As he once went about making English intelligible, Bryson now attempts the same with the great moments of science, both the ideas themselves and their genesis, to resounding success. Piqued by his own ignorance on these matters, he’s egged on even more so by the people who’ve figured out—or think they’ve figured out—such things as what is in the center of the Earth. So he goes exploring, in the library and in company with scientists at work today, to get a grip on a range of topics from subatomic particles to cosmology. The aim is to deliver reports on these subjects in terms anyone can understand, and for the most part, it works. The most difficult is the nonintuitive material—time as part of space, say, or proteins inventing themselves spontaneously, without direction—and the quantum leaps unusual minds have made: as J.B.S. Haldane once put it, “The universe is not only queerer than we suppose; it is queerer than we can suppose.” Mostly, though, Bryson renders clear the evolution of continental drift, atomic structure, singularity, the extinction of the dinosaur, and a mighty host of other subjects in self-contained chapters that can be taken at a bite, rather than read wholesale. He delivers the human-interest angle on the scientists, and he keeps the reader laughing and willing to forge ahead, even over their heads: the human body, for instance, harboring enough energy “to explode with the force of thirty very large hydrogen bombs, assuming you knew how to liberate it and really wished to make a point.”

Loads of good explaining, with reminders, time and again, of how much remains unknown, neatly putting the death of science into perspective.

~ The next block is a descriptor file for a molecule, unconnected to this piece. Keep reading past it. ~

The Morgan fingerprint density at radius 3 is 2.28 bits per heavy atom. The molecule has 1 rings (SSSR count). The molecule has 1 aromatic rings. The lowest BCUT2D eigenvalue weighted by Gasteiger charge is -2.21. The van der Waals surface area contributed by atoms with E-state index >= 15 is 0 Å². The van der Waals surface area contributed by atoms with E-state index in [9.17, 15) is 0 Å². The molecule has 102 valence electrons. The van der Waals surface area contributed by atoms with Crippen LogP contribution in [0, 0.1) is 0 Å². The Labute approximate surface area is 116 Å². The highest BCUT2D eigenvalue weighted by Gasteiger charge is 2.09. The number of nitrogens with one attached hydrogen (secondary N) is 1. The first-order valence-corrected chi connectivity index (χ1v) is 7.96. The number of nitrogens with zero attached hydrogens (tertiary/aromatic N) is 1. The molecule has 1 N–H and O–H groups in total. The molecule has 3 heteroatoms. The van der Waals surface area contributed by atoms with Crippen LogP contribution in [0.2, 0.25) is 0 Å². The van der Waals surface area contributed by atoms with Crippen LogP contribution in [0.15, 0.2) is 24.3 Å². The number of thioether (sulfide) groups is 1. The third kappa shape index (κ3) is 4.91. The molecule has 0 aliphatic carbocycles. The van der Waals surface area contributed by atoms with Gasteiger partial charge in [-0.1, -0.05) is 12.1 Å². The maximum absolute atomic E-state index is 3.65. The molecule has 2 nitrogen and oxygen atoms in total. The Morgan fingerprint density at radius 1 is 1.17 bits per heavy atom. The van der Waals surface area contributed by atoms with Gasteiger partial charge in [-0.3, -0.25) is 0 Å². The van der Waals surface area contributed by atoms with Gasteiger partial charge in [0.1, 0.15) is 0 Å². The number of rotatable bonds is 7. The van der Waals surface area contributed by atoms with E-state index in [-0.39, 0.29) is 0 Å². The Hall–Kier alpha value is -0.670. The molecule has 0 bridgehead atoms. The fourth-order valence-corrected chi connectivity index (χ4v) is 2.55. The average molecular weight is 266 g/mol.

Pub Date: May 6, 2003

ISBN: 0-7679-0817-1

Page Count: 304

Publisher: Broadway

Review Posted Online: May 20, 2010

Kirkus Reviews Issue: April 1, 2003

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A tiny book, not much bigger than a pamphlet, with huge potential impact.

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NO ONE IS TOO SMALL TO MAKE A DIFFERENCE

A collection of articulate, forceful speeches made from September 2018 to September 2019 by the Swedish climate activist who was nominated for a Nobel Peace Prize.

Speaking in such venues as the European and British Parliaments, the French National Assembly, the Austrian World Summit, and the U.N. General Assembly, Thunberg has always been refreshingly—and necessarily—blunt in her demands for action from world leaders who refuse to address climate change. With clarity and unbridled passion, she presents her message that climate change is an emergency that must be addressed immediately, and she fills her speeches with punchy sound bites delivered in her characteristic pull-no-punches style: “I don’t want you to be hopeful. I want you to panic. I want you to feel the fear I feel every day. And then I want you to act.” In speech after speech, to persuade her listeners, she cites uncomfortable, even alarming statistics about global temperature rise and carbon dioxide emissions. Although this inevitably makes the text rather repetitive, the repetition itself has an impact, driving home her point so that no one can fail to understand its importance. Thunberg varies her style for different audiences. Sometimes it is the rousing “our house is on fire” approach; other times she speaks more quietly about herself and her hopes and her dreams. When addressing the U.S. Congress, she knowingly calls to mind the words and deeds of Martin Luther King Jr. and John F. Kennedy. The last speech in the book ends on a note that is both challenging and upbeat: “We are the change and change is coming.” The edition published in Britain earlier this year contained 11 speeches; this updated edition has 16, all worth reading.

A tiny book, not much bigger than a pamphlet, with huge potential impact.

Pub Date: Nov. 26, 2019

ISBN: 978-0-14-313356-8

Page Count: 112

Publisher: Penguin

Review Posted Online: Nov. 3, 2019